You never want to sell when a player’s value is at its absolute lowest. In most cases, I’d say not to panic and wait it out. Most players, especially established ones with strong tracker records, do come out of slumps, as I pointed out in this article from a few weeks ago.
This early in the season, however, you could probably still convince a league mate that a slumping player will bounce back even though you might not believe that yourself.
Here are five players who are off to dreadful starts and might be better cutting ties with now.
Yunel Escobar, SS, Tampa Bay Rays
The Tampa Bay Rays were optimistic that Yunel Escobar was ready for a big season in 2013 after struggling in Toronto last season. Manager Joe Maddon raved about Escobar’s work ethic a few weeks back and called him a potential All-Star early in spring training.
Joe Maddon said today that he sees Yunel Escobar as a potential "Gold Glove/All-Star shortstop," believes he is fitting in well with Rays.— Jon Morosi (@jonmorosi) February 19, 2013
But he continues to struggle at the plate, with three hits in his first 30 at-bats with the Rays. In 2012, he was consistently bad, posting an OPS over .700 in only one month, and he was at his worst with runners in scoring position (.598 OPS).
So start sending out some preseason quotes from Maddon to potential trade partners and try to convince them that it’s only a matter of time before the 30-year-old Escobar really starts to turn things around.
Jesus Montero, C, Seattle Mariners
With top catching prospect Mike Zunino already knocking on the door to the majors (9-for-21, 4 HR, 16 RBI in Triple-A), Jesus Montero’s time to prove himself behind the plate is running out quickly.
Starting the season with just four hits in 30 at-bats and no extra-base hits or walks wasn’t exactly the kind of start he needed.
The 23-year-old still has a ton of potential with the bat and can easily turn it around. But with pressure increasing to do it before Zunino claims the job, it’s hard to see him doing it in Seattle. He’s also sharing time with veteran Kelly Shoppach, who is 5-for-9 on the season.
For fantasy purposes, the best thing that can happen is for Montero to get traded to a team that will play him every day and can utilize him as the designated hitter when he’s not catching. Let someone else hope that happens and try to trade him now.
Jarrod Parker, Oakland Athletics
After tossing 194.1 innings as a rookie in 2012, a huge workload increase from his 136.2 innings in 2011, there has to be some concern with how Jarrod Parker’s arm will respond this season. If his first two starts (8.1 IP, 6 ER, 14 H, 6 BB, 2 K) or his 7.45 ERA in the spring are any indication, be very concerned.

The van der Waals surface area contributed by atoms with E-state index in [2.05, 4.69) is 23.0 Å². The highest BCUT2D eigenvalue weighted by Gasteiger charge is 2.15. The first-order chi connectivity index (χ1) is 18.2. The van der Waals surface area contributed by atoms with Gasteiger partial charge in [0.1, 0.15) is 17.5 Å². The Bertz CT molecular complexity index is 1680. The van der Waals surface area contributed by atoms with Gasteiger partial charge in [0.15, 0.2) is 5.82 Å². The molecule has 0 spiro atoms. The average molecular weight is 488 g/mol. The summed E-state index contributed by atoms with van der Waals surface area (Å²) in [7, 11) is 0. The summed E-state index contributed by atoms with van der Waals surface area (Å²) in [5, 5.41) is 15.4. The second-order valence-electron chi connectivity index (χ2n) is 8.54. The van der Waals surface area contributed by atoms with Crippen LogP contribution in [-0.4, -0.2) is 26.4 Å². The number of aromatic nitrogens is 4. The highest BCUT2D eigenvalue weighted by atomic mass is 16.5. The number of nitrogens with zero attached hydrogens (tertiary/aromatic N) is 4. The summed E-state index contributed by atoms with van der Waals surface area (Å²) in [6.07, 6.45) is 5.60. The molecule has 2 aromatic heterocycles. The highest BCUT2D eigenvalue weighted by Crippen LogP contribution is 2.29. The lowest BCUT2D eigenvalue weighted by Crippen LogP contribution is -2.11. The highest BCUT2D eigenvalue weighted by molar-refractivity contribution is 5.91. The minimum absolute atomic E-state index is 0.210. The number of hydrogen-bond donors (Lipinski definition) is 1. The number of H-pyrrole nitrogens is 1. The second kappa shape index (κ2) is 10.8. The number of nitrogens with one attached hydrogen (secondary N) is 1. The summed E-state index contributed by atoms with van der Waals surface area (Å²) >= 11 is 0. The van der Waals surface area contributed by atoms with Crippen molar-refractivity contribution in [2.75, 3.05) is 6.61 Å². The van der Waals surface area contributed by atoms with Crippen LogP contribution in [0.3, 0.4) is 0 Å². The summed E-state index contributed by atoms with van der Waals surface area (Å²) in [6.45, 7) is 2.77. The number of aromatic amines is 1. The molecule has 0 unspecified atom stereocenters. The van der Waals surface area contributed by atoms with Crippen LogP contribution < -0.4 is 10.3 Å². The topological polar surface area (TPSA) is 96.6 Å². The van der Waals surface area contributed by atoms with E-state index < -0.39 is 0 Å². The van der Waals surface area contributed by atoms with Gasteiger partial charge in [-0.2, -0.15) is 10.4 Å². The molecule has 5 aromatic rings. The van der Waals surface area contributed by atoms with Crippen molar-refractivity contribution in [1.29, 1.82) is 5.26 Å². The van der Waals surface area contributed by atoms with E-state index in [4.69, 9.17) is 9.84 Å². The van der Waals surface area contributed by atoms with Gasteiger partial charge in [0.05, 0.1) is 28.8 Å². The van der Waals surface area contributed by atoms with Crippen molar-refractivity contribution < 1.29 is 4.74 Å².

It wouldn’t be surprising to see the 24-year-old Parker go back to the minors to try to get straightened out if he struggles in his next few starts. Dan Straily would be a capable replacement.
He wouldn’t be hard to trade, based on his rookie success. If you have major concerns, as I would, try to unload him before more is being made of his early season struggles.
Rick Porcello, RHP, Detroit Tigers
Rick Porcello’s always been more hype than production since winning 14 games as a 20-year-old rookie in 2009. In reality, he’s just a pretty good back-of-the-rotation pitcher who reached most of his potential at an early age.
An excellent spring (3.00 ERA, 24 IP, 18 H, 0 BB, 21 K) only added to the hype, but he’ll very likely end up with an ERA in the mid-4.00s and 5.0 K/9 just as he normally does. In fact, there's no guarantee that he can keep the rotation spot over lefty Drew Smyly, who is currently in the bullpen.
His first two starts weren’t impressive (10.1 IP, 7 ER, 14 H, 2 BB, 3 K) so wait for him to have a good start, and then offer him up in a trade to someone who still buys into the hype that he can be an elite major league starter.
Ben Revere, OF, Philadelphia Phillies
Fantasy baseball geeks tend to overvalue fast guys like Ben Revere who are capable of stealing 40-plus bases in a season. As the Philadelphia Phillies' new everyday center fielder and leadoff man, it’s hard to argue that he won’t be among the league leaders in that category in 2013.
The problem is that he doesn’t walk very much and doesn’t have much power to speak of (0 HR, .319 SLG in 262 career games).
Ben Revere has the most career at-bats((1,094) among active players without a home run. The next 35 on the list are pitchers— Tim Kurkjian (@Kurkjian_ESPN) April 9, 2013
So if he doesn’t hit at least .294 as he did in 2012, he’ll have a very hard time getting on base at more than a .300 clip.
That’s why Los Angeles Dodgers shortstop Dee Gordon is still in the minors even though Hanley Ramirez is out for an extended period of time with a thumb injury. It’s why Revere, who is 8-for-38 with no extra-base hits and a .268 on-base percentage to start the season, will eventually find himself in the eighth spot in the lineup and eventually sharing at-bats with John Mayberry Jr. or Ezequiel Carrera.
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